All three trials exhibit predictable increases in mesh size through subsequent adaptations, with the exception of the first iteration of Trial 1. A rectification (described in Additional file 1) made to Trial 2 prevented a decrease in the number of elements. It is evident that the user can exercise control over the number of elements in the adapted meshes by modifying the parameters prescribed to the protocol, specifically, Hpmax, Hpmin, and the factors F1 and F2, to obtain predictable increases in the number of elements.

All three trials exhibit declining MIE at different rates, and hence with a sufficient number of iterations, the conservative settings can achieve the same reduction in MIE as the aggressive settings. From Fig. 2d it is evident that starting from the same mesh, the location and magnitude of the vortex at the sixth iteration is approximately the same for all three settings we investigated. With these observations in mind, we recommend initiating the protocol with conservative settings. Compared to the aggressive or moderate settings, since the conservative setting reduces Hmax and Hmin in smaller steps, the increase in the number of elements (and therefore the computational cost) from one iteration to the next is smaller. This means that the results of the early iterations with conservative settings can be obtained significantly faster than with aggressive settings. The user can monitor the change in the MIE and PoI, and adjust the protocol parameters if necessary, without a substantial time investment.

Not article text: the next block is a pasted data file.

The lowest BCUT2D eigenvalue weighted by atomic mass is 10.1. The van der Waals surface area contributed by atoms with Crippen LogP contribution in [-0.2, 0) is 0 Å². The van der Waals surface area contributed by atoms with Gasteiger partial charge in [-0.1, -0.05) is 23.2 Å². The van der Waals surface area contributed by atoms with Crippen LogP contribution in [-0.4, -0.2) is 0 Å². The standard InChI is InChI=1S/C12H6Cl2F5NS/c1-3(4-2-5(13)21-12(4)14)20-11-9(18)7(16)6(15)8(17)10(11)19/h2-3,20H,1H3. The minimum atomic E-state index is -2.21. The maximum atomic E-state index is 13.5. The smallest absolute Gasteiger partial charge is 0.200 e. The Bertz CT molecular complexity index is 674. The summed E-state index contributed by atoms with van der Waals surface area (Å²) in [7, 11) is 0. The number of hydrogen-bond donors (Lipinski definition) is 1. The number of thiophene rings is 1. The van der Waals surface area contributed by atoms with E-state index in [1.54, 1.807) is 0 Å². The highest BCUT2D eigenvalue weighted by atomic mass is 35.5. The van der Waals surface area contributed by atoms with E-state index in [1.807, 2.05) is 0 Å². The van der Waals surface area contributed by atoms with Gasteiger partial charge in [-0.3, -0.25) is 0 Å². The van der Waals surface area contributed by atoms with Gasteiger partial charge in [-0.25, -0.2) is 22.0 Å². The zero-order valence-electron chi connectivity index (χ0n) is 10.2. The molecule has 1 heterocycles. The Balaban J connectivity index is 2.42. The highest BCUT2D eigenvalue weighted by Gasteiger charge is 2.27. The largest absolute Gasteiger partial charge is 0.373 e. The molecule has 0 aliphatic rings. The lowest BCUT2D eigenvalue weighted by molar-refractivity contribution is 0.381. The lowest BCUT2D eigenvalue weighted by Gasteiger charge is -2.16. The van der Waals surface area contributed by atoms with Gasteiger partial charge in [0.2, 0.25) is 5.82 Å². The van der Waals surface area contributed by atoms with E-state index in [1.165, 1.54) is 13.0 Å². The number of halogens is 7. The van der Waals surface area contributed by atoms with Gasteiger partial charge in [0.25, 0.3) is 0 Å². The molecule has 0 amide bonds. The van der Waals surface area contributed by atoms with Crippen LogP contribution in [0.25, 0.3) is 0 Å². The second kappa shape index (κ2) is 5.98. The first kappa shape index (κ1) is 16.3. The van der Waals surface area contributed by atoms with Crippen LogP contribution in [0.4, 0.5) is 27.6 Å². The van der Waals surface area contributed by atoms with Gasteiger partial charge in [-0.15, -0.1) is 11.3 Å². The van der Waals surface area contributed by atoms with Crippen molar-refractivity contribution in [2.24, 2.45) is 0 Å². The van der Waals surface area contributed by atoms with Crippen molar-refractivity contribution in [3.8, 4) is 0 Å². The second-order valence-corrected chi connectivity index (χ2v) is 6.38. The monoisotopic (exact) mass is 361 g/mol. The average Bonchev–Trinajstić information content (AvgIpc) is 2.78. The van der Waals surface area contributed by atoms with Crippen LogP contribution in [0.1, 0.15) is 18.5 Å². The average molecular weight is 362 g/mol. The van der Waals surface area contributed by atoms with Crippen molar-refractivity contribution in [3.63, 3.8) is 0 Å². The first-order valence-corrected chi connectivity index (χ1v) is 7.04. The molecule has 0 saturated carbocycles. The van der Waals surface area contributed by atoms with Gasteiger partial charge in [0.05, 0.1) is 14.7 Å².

In a typical FE simulation study, the final choice of the adapted mesh is governed by the resolution of the PoI. The degree of correlation between the MIE and the PoI is dependent upon the phenomenon being investigated; hence it is not necessary that the MIE directly correlate with the error in a PoI. We would recommend that users monitor the change in both the MIE and PoI through every iteration of the protocol. The threshold below which the differences in the PoI can be considered negligible should be determined by the user based on the context of the problem. In a manner similar to a typical mesh independence analysis, the user would choose the adapted mesh that has the smallest number of elements and offers a PoI change from one iteration of the protocol to the next that is within the user defined threshold.